And it was only when the team of Special Forces that worked with the former governor discovered that, they literally had to force their way into a stronghold of the American private contractors to free the governor and his family. And the captain of the Special Forces had tears in his eyes when he told the governor how much he regretted what the private contractors did. And my understanding is that this captain finished his term and refused to reenlist, because he figured that all of the good that the Special Forces were doing was being undermined by the private contractors. So, this is an example of where you have confusion when you have different missions by different groups and when you have private contractors who are not under the control of the military.
The second thing is that the military at the time — that is, 2004, 2005 —- were really very much involved in security in the police sense of the word. They had a completely different mission in the cities than they had, for example, if they were out in the field, in the mountains, where you clearly have a distinction between a civilian and a combatant. When you’re in the city, it’s very difficult to distinguish who’s a combatant and who’s a civilian. And you have to realize that the US Army is composed mostly of volunteers, young people from all over America, who do not necessarily have any cultural and historical understanding of what Afghanistan is all about and what the Afghani people are. So, as far as they’re concerned, you know, anybody who wears a turban and a beard looks fierce and maybe can be considered an enemy. So there was a lot of mistakes done, because simply they didn’t have the sensitivity training that they needed to. They are very young. It’s a totally unknown terrain to them. I think the same thing applies in Iraq, as well, and that’s why there were so many mistakes done at the beginning, which created -—
You’re talking about where we’re headed right now in Afghanistan, following the example of Iraq. I wanted to read to you a report from AP, Associated Press, saying, “A classified Pentagon report urges President Barack Obama to shift US military strategy in Afghanistan, de-emphasizing democracy-building and concentrating more on targeting Taliban and al-Qaida sanctuaries inside Pakistan with the aid of Pakistani military forces.” Your response, Professor Bassiouni?
Well, my response is that this is the position that I believe the Joint Chiefs of Staff have taken in the recent report to the President, which has not yet been released. But this is understandable. It’s an understandable mission for the military. The military like to have a clear-cut mission which is of a combat nature. They’re not paramilitary. They’re not police. They’re not equipped to protect civilian economic development projects or, if you will, governance projects, democracy projects. That’s not their task. And they want out of it. And that’s understandable.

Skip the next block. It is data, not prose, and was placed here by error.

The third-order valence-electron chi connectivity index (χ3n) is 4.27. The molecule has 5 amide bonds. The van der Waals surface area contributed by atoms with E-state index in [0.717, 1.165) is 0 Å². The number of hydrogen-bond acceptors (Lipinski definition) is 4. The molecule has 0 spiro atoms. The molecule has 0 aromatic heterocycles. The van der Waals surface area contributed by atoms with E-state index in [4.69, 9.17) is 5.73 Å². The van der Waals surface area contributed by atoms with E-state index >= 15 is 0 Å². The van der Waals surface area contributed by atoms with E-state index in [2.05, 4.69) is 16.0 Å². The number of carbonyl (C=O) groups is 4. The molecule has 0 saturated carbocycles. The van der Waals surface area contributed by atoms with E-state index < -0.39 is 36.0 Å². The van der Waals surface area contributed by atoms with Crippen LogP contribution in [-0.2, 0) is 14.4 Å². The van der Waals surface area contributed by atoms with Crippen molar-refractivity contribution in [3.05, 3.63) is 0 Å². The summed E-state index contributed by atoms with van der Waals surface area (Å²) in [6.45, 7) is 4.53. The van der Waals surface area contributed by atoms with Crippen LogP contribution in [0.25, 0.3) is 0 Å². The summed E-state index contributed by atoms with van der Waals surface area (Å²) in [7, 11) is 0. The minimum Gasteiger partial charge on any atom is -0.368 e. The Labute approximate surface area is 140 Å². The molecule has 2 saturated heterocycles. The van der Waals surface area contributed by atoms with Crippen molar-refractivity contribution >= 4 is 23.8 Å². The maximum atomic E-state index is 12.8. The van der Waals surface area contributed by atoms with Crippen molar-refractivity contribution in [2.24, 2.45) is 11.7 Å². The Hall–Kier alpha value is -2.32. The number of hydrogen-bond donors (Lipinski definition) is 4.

But if they want out of it, then what we need to think of in connection with economic development is to build a special sort of international police force, for lack of a better term, or to simply spend what is necessary to train the Afghan police to be able to fulfill that role. The fact that we are going to have exclusively a military role to try to push the Talibans away from attacking — you know what? The Talibans did that five years ago. They realized they could not defeat the American forces, so they went underground. They put their Kalashnikovs under the mattresses, and they waited. A year ago, they resurfaced again. They can do the same thing. They can go back in the mountains, push the Kalashnikovs under the mattress, wait out five years. They have been doing that since the 1800s with any foreign and every foreign invader. So that’s not the point.
Professor Bassiouni, how could it be that you have President Obama, who opposed the war in Iraq, pushing for the same model in Afghanistan, for a surge, at least doubling the forces? I mean, when I asked you if the situation was the same on human rights abuses committed by US soldiers in Afghanistan today, after three years, reading very egregious examples from your report, you said, “slightly.” That’s not very encouraging.
Well, the more US troops are away from highly densely populated civilian areas, the less likely they are going to commit violations against civilians. The more they are located in mountainous terrain, where they are dealing with an enemy or combatant groups —
We have fifteen seconds.
—- they will be more effective. I think President Obama is trying to show his credentials as being tough, as being pro-military, as taking a page -—
Do you think it’s a mistake?
I think it’s a mistake.
Professor Cherif Bassiouni, I want to thank you for being with us, professor of law at DePaul University, president emeritus of the International Human Rights Law Institute, former UN human rights investigator in Afghanistan, ousted in 2005.